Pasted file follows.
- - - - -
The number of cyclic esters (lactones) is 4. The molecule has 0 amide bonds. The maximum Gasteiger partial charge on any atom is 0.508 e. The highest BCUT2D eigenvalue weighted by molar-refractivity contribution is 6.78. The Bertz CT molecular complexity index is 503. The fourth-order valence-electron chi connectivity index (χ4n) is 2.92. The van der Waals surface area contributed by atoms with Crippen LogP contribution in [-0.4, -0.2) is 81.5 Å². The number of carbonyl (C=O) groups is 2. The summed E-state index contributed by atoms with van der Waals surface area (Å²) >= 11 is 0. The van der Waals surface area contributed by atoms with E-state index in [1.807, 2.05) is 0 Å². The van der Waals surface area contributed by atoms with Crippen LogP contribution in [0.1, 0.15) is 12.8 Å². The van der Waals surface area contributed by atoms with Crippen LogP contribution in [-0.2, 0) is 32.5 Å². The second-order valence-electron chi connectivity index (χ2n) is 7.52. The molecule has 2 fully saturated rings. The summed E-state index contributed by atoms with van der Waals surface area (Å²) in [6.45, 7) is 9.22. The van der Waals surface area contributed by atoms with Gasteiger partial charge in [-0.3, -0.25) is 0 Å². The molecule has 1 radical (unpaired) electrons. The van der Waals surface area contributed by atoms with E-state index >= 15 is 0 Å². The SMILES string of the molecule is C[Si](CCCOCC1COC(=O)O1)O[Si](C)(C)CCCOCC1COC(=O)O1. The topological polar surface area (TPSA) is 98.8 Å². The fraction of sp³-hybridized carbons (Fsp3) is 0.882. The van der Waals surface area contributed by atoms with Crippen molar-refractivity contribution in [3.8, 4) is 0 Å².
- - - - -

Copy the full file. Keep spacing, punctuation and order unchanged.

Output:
The number of cyclic esters (lactones) is 4. The molecule has 0 amide bonds. The maximum Gasteiger partial charge on any atom is 0.508 e. The highest BCUT2D eigenvalue weighted by molar-refractivity contribution is 6.78. The Bertz CT molecular complexity index is 503. The fourth-order valence-electron chi connectivity index (χ4n) is 2.92. The van der Waals surface area contributed by atoms with Crippen LogP contribution in [-0.4, -0.2) is 81.5 Å². The number of carbonyl (C=O) groups is 2. The summed E-state index contributed by atoms with van der Waals surface area (Å²) >= 11 is 0. The van der Waals surface area contributed by atoms with E-state index in [1.807, 2.05) is 0 Å². The van der Waals surface area contributed by atoms with Crippen LogP contribution in [0.1, 0.15) is 12.8 Å². The van der Waals surface area contributed by atoms with Crippen LogP contribution in [-0.2, 0) is 32.5 Å². The second-order valence-electron chi connectivity index (χ2n) is 7.52. The molecule has 2 fully saturated rings. The summed E-state index contributed by atoms with van der Waals surface area (Å²) in [6.45, 7) is 9.22. The van der Waals surface area contributed by atoms with Gasteiger partial charge in [-0.3, -0.25) is 0 Å². The molecule has 1 radical (unpaired) electrons. The van der Waals surface area contributed by atoms with E-state index >= 15 is 0 Å². The SMILES string of the molecule is C[Si](CCCOCC1COC(=O)O1)O[Si](C)(C)CCCOCC1COC(=O)O1. The topological polar surface area (TPSA) is 98.8 Å². The fraction of sp³-hybridized carbons (Fsp3) is 0.882. The van der Waals surface area contributed by atoms with Crippen molar-refractivity contribution in [3.8, 4) is 0 Å².